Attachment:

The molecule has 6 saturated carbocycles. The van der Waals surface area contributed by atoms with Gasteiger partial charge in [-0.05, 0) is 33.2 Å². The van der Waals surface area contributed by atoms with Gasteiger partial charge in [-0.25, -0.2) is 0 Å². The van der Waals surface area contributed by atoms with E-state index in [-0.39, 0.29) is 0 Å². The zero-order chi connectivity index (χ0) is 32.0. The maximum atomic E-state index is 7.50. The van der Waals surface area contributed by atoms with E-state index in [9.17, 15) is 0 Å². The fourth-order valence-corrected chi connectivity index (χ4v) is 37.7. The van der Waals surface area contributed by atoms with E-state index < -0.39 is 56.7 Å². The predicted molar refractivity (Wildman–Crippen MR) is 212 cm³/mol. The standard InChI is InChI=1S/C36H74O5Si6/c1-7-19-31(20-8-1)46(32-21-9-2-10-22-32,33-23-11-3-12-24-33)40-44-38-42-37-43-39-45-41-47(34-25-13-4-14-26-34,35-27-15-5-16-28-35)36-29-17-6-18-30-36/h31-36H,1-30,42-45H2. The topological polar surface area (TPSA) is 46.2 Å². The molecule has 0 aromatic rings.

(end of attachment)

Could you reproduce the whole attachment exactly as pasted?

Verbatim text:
The molecule has 6 saturated carbocycles. The van der Waals surface area contributed by atoms with Gasteiger partial charge in [-0.05, 0) is 33.2 Å². The van der Waals surface area contributed by atoms with Gasteiger partial charge in [-0.25, -0.2) is 0 Å². The van der Waals surface area contributed by atoms with E-state index in [-0.39, 0.29) is 0 Å². The zero-order chi connectivity index (χ0) is 32.0. The maximum atomic E-state index is 7.50. The van der Waals surface area contributed by atoms with E-state index in [9.17, 15) is 0 Å². The fourth-order valence-corrected chi connectivity index (χ4v) is 37.7. The van der Waals surface area contributed by atoms with E-state index < -0.39 is 56.7 Å². The predicted molar refractivity (Wildman–Crippen MR) is 212 cm³/mol. The standard InChI is InChI=1S/C36H74O5Si6/c1-7-19-31(20-8-1)46(32-21-9-2-10-22-32,33-23-11-3-12-24-33)40-44-38-42-37-43-39-45-41-47(34-25-13-4-14-26-34,35-27-15-5-16-28-35)36-29-17-6-18-30-36/h31-36H,1-30,42-45H2. The topological polar surface area (TPSA) is 46.2 Å². The molecule has 0 aromatic rings.